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waterbourne finish ???

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Forum topic by Howie posted 657 days ago 520 views 0 times favorited 9 replies Add to Favorites Watch
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Howie

2656 posts in 1559 days


657 days ago

Does the waterbourne varnish 2nd coat “melt into” the first coat like the oil based poly?

-- Life is good.


9 replies so far

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Cosmicsniper

2199 posts in 1795 days


#1 posted 657 days ago

No…and neither does oil-based poly.

-- jay, www.allaboutastro.com

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Joe Lyddon

7689 posts in 2689 days


#2 posted 656 days ago

Cosmicsniper +2

A light sanding between coats… is required.

-- Have Fun! Joe Lyddon - Alta Loma, CA USA - Home: http://www.WoodworkStuff.net ... My Small Gallery: http://www.ncwoodworker.net/pp/showgallery.php?ppuser=1389&cat=500"

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a1Jim

112027 posts in 2214 days


#3 posted 656 days ago

Yes and no . Water base with allow a second,third,etc as long as it;s done in the open time the manufacturer states.
After drying beyond that it will still cling to a previous coat but not anywhere nearly as well.

-- http://artisticwoodstudio.com Custom furniture

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live4ever

983 posts in 1646 days


#4 posted 656 days ago

It will if you are applying the second coat within a certain amount of time (sometimes called “burn-in time”). For the WB finishes I use it’s around 24 hours. After the first coat cures, then no, and you’d need to scuff-sand like Joe said to get good adhesion between coats.

-- Optimists are usually disappointed. Pessimists are either right or pleasantly surprised. I tend to be a disappointed pessimist.

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shampeon

1359 posts in 820 days


#5 posted 656 days ago

Target Coatings EM6000 does in fact melt into the previous layer. Poly doesn’t, but nitrocellulose lacquer does.

-- ian | "You can't stop what's coming. It ain't all waiting on you. That's vanity."

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live4ever

983 posts in 1646 days


#6 posted 656 days ago

A bit of clarification on EM6000. It’s advertised as having infinite burn-in time but in reality even Target Coatings recommends a little scuff sand if it’s over 24h for best results.

-- Optimists are usually disappointed. Pessimists are either right or pleasantly surprised. I tend to be a disappointed pessimist.

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Cosmicsniper

2199 posts in 1795 days


#7 posted 656 days ago

Howie: The confusing part of your question is the words “melt into”. That is more descriptive of evaporative finishes like shellac and lacquer, both of which react with its solvent once reintroduced to it. Put down a coat of lacquer, let it dry, and the solvent in the next coat will reactivate the first layer and they’ll melt together.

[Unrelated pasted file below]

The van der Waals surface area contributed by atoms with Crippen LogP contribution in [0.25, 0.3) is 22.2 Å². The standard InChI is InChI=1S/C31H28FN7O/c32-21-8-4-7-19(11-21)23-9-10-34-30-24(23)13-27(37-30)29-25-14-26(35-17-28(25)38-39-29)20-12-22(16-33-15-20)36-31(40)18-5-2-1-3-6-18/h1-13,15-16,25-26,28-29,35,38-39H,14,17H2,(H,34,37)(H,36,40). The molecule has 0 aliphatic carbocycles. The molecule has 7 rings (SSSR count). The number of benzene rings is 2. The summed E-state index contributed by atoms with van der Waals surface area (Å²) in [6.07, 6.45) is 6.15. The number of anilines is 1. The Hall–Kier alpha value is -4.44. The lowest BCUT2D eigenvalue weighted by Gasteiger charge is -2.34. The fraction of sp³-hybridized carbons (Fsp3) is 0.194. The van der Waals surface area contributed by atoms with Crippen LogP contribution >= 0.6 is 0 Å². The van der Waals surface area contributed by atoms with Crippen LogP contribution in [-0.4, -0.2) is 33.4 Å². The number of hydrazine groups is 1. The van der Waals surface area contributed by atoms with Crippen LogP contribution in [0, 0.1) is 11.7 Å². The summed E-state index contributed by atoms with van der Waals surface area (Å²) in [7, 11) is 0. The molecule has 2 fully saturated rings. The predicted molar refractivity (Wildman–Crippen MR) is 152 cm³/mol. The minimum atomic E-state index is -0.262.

Varnishes, like poly, do not act this way. They are “reactive finishes,” meaning that they change through chemical reaction while drying. During this “curing,” once the solvent is dried off, they can no longer be reactivated by the solvent in subsequent coats. So they harden in layers relying on a mechanical adhesion to each other. Thus, you give it “some teeth” by scuff sanding between layers.

-- jay, www.allaboutastro.com

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Cosmicsniper

2199 posts in 1795 days


#8 posted 656 days ago

Hmm, okay, in an attempt to be clear about certain things, I’ve learned something myself. Water-borne finishes apparently do burn-into a previous coats by reactivation with its solvent, in that case glycol ether. I had recklessly categorized them as varnishes. This is again an example where product-labeling is deceptive…they are often called “varnish,” “poly,” and even “lacquer.” In truth, they are acrylics, with some resins blended in for hardness.

However, part of what I said is correct in that by comparison to true evaporative finishes, they have a smaller percentage of solvent, so there isn’t as much of a “melting into” with the water-borne stuff. Chiefly, it means that you don’t need a mechanical “tooth” to adhere coats, so no sanding. This probably explains why I haven’t noticed this in action so much when I spray such finishes. I usually handle them like shellac or lacquer without sanding in between. Now I know why I like them so much.

Thanks for sparking the educational opportunity!

Nevertheless, the original post does contain an error…oil-based poly most certainly does NOT “melt in.”

-- jay, www.allaboutastro.com

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Howie

2656 posts in 1559 days


#9 posted 656 days ago

Thanks to all for the clarifications. As usual ,I can always find an answer at LJ’s.
I used to use the poly but am starting to use the waterbourne. I figure I might as well get used to it, won’t be long til that’s about all you get.

-- Life is good.

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